The author makes it clear where Jesus is for this moment. It is essential to the story.

There is one other place to describe. Nazareth. Jesus’s home. It’s a small town with virtually no historical significance. Truly, it’s only known significance is that it is where Jesus is from. Perhaps it is why many simply called Him the Nazarene. Nothing good came from Nazareth. Of course, nothing bad came from there either. It’s just a small town about which historians know this one thing.

There is a reason Jesus is here, a reason this is home, a reason Jesus is here when these ten people with leprosy approach. This space is where these people are. They wouldn’t be allowed in a town or city. They would be shunned and pushed away to protect the villagers from disease. They have fallen through the cracks, they are living between these two worlds—home to neither. Jesus can only come across them if that is where He is at. He has to go to them because they can’t come to Him. If He puts Himself between these worlds, He will find them.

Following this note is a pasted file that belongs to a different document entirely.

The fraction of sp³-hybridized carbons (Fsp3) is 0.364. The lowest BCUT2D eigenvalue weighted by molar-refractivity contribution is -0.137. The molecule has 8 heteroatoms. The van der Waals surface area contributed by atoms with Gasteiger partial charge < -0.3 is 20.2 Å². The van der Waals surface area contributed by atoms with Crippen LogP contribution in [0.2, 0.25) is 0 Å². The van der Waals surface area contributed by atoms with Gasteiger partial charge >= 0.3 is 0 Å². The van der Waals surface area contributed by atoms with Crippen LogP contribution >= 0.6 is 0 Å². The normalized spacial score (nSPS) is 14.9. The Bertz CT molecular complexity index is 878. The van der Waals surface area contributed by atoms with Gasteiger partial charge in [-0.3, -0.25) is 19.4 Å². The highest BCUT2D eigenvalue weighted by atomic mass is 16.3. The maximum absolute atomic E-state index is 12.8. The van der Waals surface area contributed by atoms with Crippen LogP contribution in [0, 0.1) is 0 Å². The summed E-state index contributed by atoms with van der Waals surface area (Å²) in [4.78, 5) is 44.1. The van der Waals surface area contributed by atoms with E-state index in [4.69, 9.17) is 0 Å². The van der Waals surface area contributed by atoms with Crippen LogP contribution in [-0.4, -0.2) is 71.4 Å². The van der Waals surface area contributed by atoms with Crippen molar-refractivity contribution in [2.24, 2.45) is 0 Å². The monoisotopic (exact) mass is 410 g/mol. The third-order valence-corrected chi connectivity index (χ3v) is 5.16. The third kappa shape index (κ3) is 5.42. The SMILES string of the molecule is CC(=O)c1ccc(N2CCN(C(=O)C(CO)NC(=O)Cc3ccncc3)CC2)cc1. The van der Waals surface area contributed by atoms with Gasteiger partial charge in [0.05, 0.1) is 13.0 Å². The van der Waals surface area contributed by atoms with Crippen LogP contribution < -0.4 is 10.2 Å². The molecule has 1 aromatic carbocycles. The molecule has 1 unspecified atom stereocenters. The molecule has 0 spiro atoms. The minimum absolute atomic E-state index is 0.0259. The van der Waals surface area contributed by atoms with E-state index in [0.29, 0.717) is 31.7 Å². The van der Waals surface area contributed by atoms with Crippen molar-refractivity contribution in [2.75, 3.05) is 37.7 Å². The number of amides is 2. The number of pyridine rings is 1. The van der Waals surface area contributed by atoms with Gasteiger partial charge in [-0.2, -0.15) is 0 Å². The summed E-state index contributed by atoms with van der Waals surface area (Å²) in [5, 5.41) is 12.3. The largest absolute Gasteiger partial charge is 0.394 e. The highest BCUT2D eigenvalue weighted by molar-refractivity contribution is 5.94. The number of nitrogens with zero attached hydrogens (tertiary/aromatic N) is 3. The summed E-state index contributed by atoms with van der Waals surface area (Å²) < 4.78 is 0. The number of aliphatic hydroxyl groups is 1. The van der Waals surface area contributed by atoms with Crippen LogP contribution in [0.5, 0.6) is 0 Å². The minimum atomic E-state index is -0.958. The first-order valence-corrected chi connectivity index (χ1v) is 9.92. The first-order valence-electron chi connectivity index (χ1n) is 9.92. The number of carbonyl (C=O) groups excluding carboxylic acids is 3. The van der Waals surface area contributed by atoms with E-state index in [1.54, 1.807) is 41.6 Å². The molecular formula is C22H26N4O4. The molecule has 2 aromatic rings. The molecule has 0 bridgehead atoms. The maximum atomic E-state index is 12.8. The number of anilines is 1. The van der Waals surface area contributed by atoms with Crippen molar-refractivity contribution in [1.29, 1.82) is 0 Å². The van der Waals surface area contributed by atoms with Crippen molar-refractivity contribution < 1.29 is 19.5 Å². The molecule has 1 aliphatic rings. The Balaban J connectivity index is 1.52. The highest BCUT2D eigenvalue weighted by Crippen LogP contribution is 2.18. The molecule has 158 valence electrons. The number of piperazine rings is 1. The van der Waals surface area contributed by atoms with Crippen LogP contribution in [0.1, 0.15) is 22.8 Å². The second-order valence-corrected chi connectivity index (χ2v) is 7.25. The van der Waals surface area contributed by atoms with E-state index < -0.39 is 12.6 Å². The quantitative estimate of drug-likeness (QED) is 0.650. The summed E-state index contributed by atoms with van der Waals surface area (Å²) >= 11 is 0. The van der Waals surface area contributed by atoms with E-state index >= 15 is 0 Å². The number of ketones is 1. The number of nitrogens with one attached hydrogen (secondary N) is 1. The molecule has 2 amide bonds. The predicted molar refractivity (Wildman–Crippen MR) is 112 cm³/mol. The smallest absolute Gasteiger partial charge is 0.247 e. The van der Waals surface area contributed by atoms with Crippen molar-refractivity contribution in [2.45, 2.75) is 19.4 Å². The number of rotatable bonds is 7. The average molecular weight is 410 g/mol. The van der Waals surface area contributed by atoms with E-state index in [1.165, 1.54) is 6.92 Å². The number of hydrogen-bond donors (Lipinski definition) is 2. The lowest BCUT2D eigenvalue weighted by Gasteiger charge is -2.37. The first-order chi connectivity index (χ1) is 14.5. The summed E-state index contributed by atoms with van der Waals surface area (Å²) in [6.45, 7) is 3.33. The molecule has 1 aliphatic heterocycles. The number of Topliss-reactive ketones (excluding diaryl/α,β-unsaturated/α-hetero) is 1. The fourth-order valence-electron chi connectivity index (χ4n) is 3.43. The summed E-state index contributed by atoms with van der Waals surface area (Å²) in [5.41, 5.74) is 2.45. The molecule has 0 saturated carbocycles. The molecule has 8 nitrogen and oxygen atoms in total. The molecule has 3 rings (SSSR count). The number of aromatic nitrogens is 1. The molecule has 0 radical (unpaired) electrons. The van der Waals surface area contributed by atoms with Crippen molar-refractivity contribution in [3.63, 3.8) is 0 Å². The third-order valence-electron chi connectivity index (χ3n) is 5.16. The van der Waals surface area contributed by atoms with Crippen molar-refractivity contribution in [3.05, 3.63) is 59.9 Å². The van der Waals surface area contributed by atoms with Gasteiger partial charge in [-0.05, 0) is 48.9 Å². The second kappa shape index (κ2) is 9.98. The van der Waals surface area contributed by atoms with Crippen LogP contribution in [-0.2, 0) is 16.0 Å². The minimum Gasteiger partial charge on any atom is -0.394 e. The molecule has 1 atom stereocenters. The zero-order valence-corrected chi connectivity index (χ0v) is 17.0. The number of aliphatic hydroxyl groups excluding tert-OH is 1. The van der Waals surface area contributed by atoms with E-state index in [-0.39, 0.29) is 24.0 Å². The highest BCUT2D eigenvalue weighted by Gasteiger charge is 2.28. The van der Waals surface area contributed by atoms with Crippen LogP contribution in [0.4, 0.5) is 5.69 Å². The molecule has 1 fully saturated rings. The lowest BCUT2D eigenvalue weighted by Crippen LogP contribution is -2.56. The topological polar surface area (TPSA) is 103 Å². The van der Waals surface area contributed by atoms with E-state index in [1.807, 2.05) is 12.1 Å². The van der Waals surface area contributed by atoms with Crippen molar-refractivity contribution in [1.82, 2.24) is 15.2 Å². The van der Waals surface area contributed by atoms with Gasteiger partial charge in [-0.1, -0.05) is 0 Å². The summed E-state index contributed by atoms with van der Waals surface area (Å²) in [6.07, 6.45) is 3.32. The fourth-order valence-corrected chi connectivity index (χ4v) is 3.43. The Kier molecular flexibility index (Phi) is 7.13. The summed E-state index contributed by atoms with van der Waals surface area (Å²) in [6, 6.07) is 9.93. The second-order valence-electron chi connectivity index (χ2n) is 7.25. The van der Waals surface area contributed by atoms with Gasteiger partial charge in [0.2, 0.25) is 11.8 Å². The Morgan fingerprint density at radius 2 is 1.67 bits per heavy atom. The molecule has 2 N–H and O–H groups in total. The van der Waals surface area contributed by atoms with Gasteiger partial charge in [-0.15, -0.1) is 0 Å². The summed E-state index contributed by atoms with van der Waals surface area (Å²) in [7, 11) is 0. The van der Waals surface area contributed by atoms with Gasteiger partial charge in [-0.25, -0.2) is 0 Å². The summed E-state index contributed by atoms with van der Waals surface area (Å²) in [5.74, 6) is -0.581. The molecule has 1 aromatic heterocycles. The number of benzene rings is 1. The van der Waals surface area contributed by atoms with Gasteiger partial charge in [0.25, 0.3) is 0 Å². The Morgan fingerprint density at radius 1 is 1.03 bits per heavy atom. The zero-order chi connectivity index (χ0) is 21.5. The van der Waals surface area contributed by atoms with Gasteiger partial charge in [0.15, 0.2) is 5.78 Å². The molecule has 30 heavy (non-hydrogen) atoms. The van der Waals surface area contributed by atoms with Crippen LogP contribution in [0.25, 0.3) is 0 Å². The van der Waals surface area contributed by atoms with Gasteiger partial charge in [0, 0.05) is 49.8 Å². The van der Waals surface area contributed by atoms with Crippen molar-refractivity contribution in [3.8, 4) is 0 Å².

He is from this space. GOD entered the world in the crack along the seem—the crack through which the crumbs fall—GOD came to us there. Jesus is from there and that is the place from which He is ushering in the Kingdom of GOD. It is as if He has found a hole in the fabric of the world—a slight tear—and he is wearing out that space, encouraging it to break open; that he might reach through and pull the Kingdom in. That this is the entry point for everything. This space. This strange space between two very different worlds.

This is the place where the people are. The place where people who need Him are. The place where people are broken down and tired and weak and sick and maybe a little bit angry at GOD for ignoring their prayers and pleas for help. This place, at the center of everything is full of people falling through that crack.